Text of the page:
As Western social media apps leave Russia, Snap’s Zenly clings on

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On March 1, 2022, in the days following Russia’s invasion of Ukraine, Snap Inc. joined a chorus of companies publicly reassessing their business in Russia. In a statement, Snapchat’s parent company acknowledged the 300 Snap employees who live in Ukraine and said Snapchat has never done business with Russian state media. Although Snapchat would continue to operate in Russia, it would cease all advertising in Russia, Belarus, and Ukraine.

Snap’s statement did not mention a small but growing platform in its portfolio – Zenly, a social media app that has a burgeoning user base in Russia. The social mapping app, which was acquired by Snap in 2017, was downloaded more than 51 million times in Russia in 2021, according to data shared with Rest of the world by analytics firm Apptopia. Last week, Techcrunch reported that Snap Inc. CEO Evan Spiegel would step in to lead the platform.

Two months into the war and after several headline-grabbing bans and exits from the country by Facebook, Instagram and Twitter, Zenly is arguably one of the most popular Western social media services that is still up and running. in Russia. “It’s still a nascent service. It’s not necessarily the best-known app in the West. That could explain the lack of attention that has been drawn to it,” said Steven Tian, ​​director of research at Yale’s Chief Executive Leadership Institute (CELI), which has tracked 1,000 companies’ responses to the invasion of Ukraine. Tian says his team has not seen Snap Inc. make a statement about the future of Zenly’s operations in Russia.

Although neither Snapchat nor Zenly are monetized in the Russian market, says Tian, ​​”it’s important to keep in mind that when you have lesser-known affiliates, like Zenly, you can argue that it’s possible -be easier for them to get away with exploitation in Russia.” He added that subsidiaries of other Silicon Valley tech giants, including Instagram, YouTube and Twitch, have come under scrutiny from watchdog organizations in Western countries and Russian authorities.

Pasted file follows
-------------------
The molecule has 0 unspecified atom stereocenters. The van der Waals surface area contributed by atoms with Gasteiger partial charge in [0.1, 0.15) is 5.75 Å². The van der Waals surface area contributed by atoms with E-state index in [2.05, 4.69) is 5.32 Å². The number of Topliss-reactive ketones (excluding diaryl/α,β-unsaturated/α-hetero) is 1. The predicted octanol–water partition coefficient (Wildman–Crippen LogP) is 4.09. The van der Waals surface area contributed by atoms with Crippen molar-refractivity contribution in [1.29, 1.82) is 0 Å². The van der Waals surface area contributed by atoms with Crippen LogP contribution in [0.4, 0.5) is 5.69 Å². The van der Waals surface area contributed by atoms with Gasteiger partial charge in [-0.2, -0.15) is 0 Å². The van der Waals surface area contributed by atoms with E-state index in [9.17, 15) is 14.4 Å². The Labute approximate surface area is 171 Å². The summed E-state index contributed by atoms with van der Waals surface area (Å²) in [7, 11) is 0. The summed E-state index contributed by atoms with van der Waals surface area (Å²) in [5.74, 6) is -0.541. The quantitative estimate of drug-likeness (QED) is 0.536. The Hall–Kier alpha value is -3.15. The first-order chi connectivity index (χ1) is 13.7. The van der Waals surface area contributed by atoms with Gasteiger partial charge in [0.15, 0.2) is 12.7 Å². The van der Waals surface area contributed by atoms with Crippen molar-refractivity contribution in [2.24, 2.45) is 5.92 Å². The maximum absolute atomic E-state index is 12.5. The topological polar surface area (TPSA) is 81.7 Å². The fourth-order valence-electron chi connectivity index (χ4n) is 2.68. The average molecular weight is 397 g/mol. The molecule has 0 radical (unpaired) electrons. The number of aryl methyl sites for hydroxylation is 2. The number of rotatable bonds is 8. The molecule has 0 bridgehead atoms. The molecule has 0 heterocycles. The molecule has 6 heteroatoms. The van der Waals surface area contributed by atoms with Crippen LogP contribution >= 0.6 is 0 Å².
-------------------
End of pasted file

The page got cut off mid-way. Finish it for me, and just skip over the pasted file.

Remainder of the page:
“Zenly continues to be one of the messaging platforms and social apps available in Russia, and it remains an important communication tool for friends and family,” a Zenly spokesperson said in a statement. Rest of the worldspecifying that Zenly does not have an office in Russia.

Zenly’s main interface is a map, where users can track their friends’ locations (although there are options to turn off tracking via “ghost mode”). The app’s fun geolocation features, including “footprints”, visualize the percentage of a given city or country map that a user has traveled since they started using the app.

Founded in 2011 by French co-founders Antoine Martin and Alexis Bonillo, Zenly was acquired by Snap in 2017 for $213 million. Its underlying location-based technologies and product experience were quickly integrated into Snapchat with the launch of bitmoji-based Snap Map. But Zenly has since continued to operate independently of Snap HQ, via its offices in Paris.

Five years after its acquisition, Zenly now appears on the precipice of its next big phase of growth. The app got a complete overhaul this month – from a cotton candy color palette that appealed to younger users, to a sleeker, more mature user interface. Users can now turn to the app for convenience, such as location searches and travel directions.

“I see kids in parks or cafes, sitting around and shaking their phones, and I know exactly what they’re doing.”

Zenly recently announced that it had 35 million monthly active users and was among the top 10 most downloaded apps in the world last month, with download peaks in Brazil, Mexico and Indonesia. A Zenly spokesperson said Rest of the world that the app’s “largest and most engaged community is in Japan,” but declined to share user numbers nationwide.